Whatever happened to the 1991 aspiration of a 95 minutes train journey between Belfast and Dublin? #20yearrule

Northern Ireland Railways and Iarnrod Eíreann set up a Joint Study Group in 1988 to consider the optimum investment policy for the cross border rail network. One option was chosen out of the eight examined and files (ENV/34/1/8 and ENV/34/1/9) [selective scans] released under the 30/20 Year Rule show how Coopers & Lybrand Deloitte won a tender in 1990 to write a more detailed report about that option.

It was envisaged that nine diesel trains a day would run at 145 kph with a reduction to the non-stop journey time to 1 hour 35 minutes.

More than 25 years later, the journey time is never less than 2 hours 5 minutes, though the current timetable makes four stops along the way between Belfast Central and Dublin Connolly (calling at Portadown, Newry, Dundalk and Drogheda).

Like so many bundles of government papers released under the 30/20 Year Rule, the final chapter of the story is missing.

The final version of the consultants’ report which was published at the end of July 1991 was not included in either of the two files of papers. There’s an empty brown envelope at the front of the ENV/34/1/9 file labelled ‘Final Report’ that probably once contained a copy that an official forgot to put back!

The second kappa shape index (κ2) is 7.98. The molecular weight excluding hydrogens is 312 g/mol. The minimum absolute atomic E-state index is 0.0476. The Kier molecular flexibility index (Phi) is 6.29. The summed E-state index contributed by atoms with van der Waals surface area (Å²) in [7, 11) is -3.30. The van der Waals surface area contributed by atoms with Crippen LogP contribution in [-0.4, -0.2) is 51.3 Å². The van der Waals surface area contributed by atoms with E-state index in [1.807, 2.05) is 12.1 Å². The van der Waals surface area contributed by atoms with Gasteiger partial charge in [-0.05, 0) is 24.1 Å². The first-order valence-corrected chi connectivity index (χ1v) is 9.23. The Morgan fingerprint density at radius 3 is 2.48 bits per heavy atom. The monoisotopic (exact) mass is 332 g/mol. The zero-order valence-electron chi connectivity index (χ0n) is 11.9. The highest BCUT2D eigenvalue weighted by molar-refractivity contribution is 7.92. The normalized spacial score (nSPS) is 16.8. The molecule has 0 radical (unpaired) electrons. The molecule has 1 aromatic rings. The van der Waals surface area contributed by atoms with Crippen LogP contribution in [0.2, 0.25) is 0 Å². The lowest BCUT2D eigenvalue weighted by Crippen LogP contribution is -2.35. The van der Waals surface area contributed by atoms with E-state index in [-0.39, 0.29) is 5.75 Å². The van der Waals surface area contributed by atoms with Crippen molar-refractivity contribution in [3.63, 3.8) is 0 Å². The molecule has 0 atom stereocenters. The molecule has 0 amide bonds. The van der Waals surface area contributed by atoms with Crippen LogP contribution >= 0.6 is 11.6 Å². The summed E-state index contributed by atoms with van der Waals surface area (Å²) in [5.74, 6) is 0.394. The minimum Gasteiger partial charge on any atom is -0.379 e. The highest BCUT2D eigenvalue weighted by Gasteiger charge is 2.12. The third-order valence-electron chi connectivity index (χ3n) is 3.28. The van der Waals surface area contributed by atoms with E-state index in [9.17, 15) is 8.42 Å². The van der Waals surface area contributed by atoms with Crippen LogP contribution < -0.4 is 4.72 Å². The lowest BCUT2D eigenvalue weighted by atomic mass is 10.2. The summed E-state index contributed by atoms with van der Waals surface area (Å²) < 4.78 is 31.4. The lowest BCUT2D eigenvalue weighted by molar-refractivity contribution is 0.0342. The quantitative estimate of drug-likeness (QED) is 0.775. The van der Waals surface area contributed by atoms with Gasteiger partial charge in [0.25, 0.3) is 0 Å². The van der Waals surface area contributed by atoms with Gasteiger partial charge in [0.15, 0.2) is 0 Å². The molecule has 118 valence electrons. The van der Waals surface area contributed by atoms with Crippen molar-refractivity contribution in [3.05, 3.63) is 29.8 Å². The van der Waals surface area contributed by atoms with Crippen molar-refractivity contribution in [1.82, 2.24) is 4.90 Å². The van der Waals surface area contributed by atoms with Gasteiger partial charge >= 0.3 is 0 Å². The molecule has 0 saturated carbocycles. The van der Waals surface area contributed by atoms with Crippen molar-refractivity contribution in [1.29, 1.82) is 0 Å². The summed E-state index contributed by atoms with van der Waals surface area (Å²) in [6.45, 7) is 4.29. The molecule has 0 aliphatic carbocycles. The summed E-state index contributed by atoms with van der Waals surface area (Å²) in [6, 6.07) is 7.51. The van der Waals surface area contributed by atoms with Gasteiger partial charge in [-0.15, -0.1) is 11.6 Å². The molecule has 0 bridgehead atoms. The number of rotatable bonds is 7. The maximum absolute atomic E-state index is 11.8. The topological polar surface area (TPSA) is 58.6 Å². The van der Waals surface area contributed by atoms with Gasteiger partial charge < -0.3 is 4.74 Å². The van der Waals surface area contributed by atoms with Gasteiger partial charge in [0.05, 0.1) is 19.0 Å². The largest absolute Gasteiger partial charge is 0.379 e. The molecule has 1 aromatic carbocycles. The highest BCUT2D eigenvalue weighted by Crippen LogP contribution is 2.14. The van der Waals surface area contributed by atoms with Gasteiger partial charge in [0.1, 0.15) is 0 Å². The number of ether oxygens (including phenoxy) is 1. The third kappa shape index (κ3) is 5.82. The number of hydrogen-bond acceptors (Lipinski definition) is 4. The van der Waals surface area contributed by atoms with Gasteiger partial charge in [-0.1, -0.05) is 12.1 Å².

However, the question remains how it was envisaged in 1991 that a north-south 95 minute train service was possible when journey times are now half an hour or more longer?

Local train traffic around Dublin has greatly increased since 1991 is causes some contention on the shared track. All services stop at four halts between Belfast and Dublin, adding ten or more minutes to the journey.

I asked Translink why the 1990/1991 aspiration of a faster journey time had not been realised. A spokesperson said:

“The level of investment available for the Enterprise service during the 1990s enabled sections of the cross border line to be upgraded to speeds of 145km/hr. Most of these are south of the border where the topography offers more opportunity to attain higher speeds (i.e. longer sections of straight line).

“The twists and turns that the railway takes north of the border allows only more modest opportunities for full 145km/hr running on sections closer to Belfast.

“This, along with busy urban and suburban services into Belfast and Dublin, has required that the original journey time aspirations for the Enterprise be tempered to achieve the best overall balance of service capacity and reliability for rail customers as a whole.”

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  • james

    Perhaps the costs outweighed the benefits?

  • ted hagan